Skilled in many arts; that’s the definition of the term seen across the Rensselaer Polytechnic Institute campus, “polytechnic.” As winner of the Rensselaer Concerto Competition for her violin virtuosity, past editor-in-chief at The Polytechnic, a judicial intern in New York City, and an intern for JusticeCorps in Los Angeles, Economics and Science and Technology Studies dual major Sarah Shiang is perhaps the ultimate polytechnic.
Though her father is an alum, having graduated from Rensselaer as a mechanical engineer in 1991, Shiang hadn’t really considered Rensselaer as a place she’d like to study. It was too far away from her parents and younger brother at home in Los Angeles with winters too cold. Her viewpoint changed, though, when she toured the campus. The friendly environment of the students and faculty she met with, and the size of the college itself, appealed to Shiang. She entered Rensselaer in the fall of 2019 as a member of the 3+3 Albany Law program.
A musician from a very young age, Shiang also liked the fact that there were rich offerings at Rensselaer to give students an outlet for stress.
“Music makes me really happy,” Shiang said. “It takes my mind off of some of the problems in school, or just gives me a way to breathe and think about my creativity in a different way than the classroom.”
Shiang, like the entire campus, spent spring of her freshman year at home when the campus shut down due to the public health concerns of the COVID-19 pandemic. Then, she was part of the cohort that spent fall 2020 online at home. She says that the semester and a half at home proved difficult to balance family obligations and her educational needs, particularly because of the time difference when attending synchronous classes.
“It challenged us to think about what can we do to make things more convenient, how to connect with students around the world and to make sure that we’re meeting the needs of everyone and not just the few that are on campus,” Shiang said.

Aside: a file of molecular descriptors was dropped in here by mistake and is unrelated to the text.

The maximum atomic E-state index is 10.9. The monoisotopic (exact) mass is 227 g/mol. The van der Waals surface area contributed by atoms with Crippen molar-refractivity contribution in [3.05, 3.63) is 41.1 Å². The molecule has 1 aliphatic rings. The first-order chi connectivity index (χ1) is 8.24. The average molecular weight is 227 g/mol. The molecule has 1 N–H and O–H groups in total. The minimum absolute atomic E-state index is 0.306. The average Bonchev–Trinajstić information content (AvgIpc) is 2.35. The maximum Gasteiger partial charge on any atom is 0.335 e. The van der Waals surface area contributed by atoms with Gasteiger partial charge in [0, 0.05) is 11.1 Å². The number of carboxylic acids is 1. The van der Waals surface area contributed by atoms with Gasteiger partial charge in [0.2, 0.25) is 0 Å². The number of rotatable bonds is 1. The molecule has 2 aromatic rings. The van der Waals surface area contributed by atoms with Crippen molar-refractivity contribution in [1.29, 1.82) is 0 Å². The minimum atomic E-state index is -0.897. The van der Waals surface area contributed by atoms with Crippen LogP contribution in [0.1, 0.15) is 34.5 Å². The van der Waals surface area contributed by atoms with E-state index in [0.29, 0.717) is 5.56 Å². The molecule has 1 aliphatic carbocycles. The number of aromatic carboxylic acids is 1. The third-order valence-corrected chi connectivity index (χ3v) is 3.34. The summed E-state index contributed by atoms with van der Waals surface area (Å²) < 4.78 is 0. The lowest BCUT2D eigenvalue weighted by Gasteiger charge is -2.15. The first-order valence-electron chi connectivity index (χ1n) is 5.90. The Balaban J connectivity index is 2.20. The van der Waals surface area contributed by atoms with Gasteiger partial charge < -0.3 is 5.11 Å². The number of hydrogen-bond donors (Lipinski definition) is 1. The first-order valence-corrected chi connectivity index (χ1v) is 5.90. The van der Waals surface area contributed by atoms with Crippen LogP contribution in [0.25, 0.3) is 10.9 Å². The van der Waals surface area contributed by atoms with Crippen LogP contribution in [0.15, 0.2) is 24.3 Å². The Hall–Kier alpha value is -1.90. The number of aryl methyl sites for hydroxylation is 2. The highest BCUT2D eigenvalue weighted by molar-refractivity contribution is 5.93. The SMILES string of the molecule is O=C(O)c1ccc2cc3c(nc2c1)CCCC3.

On the other hand, Shiang says there were also many positive changes during this time of online learning. She learned to love the small group collaboration of chamber music – experience that helped her to be selected as the winner of the 2022 Rensselaer Concerto Competition. In a stunning violin solo this spring, Shiang took to the stage at EMPAC to perform The Lark Ascending by Ralph Vaughan-Williams with the Rensselaer Orchestra.
Shiang also found herself drawn to the economics classes she took in her second year at Rensselaer, so much so that she added it as a second major. She finds health and behavioral economics and drug policy to be most interesting.
Having written for the Los Angeles Times while in high school, Shiang wanted to continue to build on those skills at The Polytechnic. Reporting during her freshman year and serving as editor-in-chief in her second year, she returned to writing this year to help to build a community of inquisitive students from across campus.
“Academics is in everything,” Shiang said. “It’s definitely an important part of going to RPI and I think everyone here really knows how to work very hard, so it’s good to take a break and do fun things together too.”
For Shiang, who was awarded a Rensselaer Founders Award of Excellence making her among the top 1% of students, the academic challenges have been good. But for this polytechnic, finding friends who are scientists and engineers, economists and entrepreneurs has been among the highlights of the three years at Rensselaer, the university that asks, “Why not change the world?”
“I think that everyone has the capability to make the little changes that will make a huge positive impact,” Shang said. “Doing your part every day, challenging your coworkers and others around you to think outside the box that can help other people — that’s what RPI means to me. It has changed me in ways that I couldn’t have imagined. I’m really happy that I ended up choosing RPI.”
Shiang plans to work in portfolio management this coming year as she considers her future options.